Automated classification of congressional legislation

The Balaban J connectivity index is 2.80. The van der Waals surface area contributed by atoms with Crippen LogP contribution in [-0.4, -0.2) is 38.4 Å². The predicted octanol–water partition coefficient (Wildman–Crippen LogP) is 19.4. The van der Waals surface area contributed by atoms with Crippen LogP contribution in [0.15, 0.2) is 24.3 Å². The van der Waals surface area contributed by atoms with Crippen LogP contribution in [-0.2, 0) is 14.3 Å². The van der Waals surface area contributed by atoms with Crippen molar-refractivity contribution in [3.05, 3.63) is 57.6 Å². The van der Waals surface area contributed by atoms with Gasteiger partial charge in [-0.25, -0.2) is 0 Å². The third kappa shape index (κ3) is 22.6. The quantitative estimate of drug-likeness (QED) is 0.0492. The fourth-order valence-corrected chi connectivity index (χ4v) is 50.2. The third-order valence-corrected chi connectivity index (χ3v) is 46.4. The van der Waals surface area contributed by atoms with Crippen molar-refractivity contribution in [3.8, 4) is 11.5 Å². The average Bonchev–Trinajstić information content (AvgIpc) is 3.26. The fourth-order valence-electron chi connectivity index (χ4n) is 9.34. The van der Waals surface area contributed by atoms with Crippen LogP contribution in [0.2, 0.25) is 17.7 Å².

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For social science researchers, content analysis and classification of United States Congressional legislative activities have been time consuming and costly. The Library of Congress THOMAS system provides detailed information about bills and laws, but its classification system, the Legislative Indexing Vocabulary (LIV), is geared toward information retrieval instead of the pattern or historical trend recognition that social scientists value. The same event (a bill) may be coded with many subjects at the same time, with little indication of its primary emphasis. In addition, because the LIV system has not been applied to other activities, it cannot be used to compare (for example) legislative issue attention to executive, media, or public issue attention.This paper presents the Congressional Bills Project’s (www.congressionalbills.org) automated classification system. This system applies a topic spotting classification algorithm to the task of coding legislative activities into one of 226 subtopic areas. The algorithm uses a traditional bag-of-words document representation, an extensive set of human coded examples, and an exhaustive topic coding system developed for use by the Congressional Bills Project and the Policy Agendas Project (www.policyagendas.org). Experimental results demonstrate that the automated system is about as effective as human assessors, but with significant time and cost savings. The paper concludes by discussing challenges to moving the system into operational use.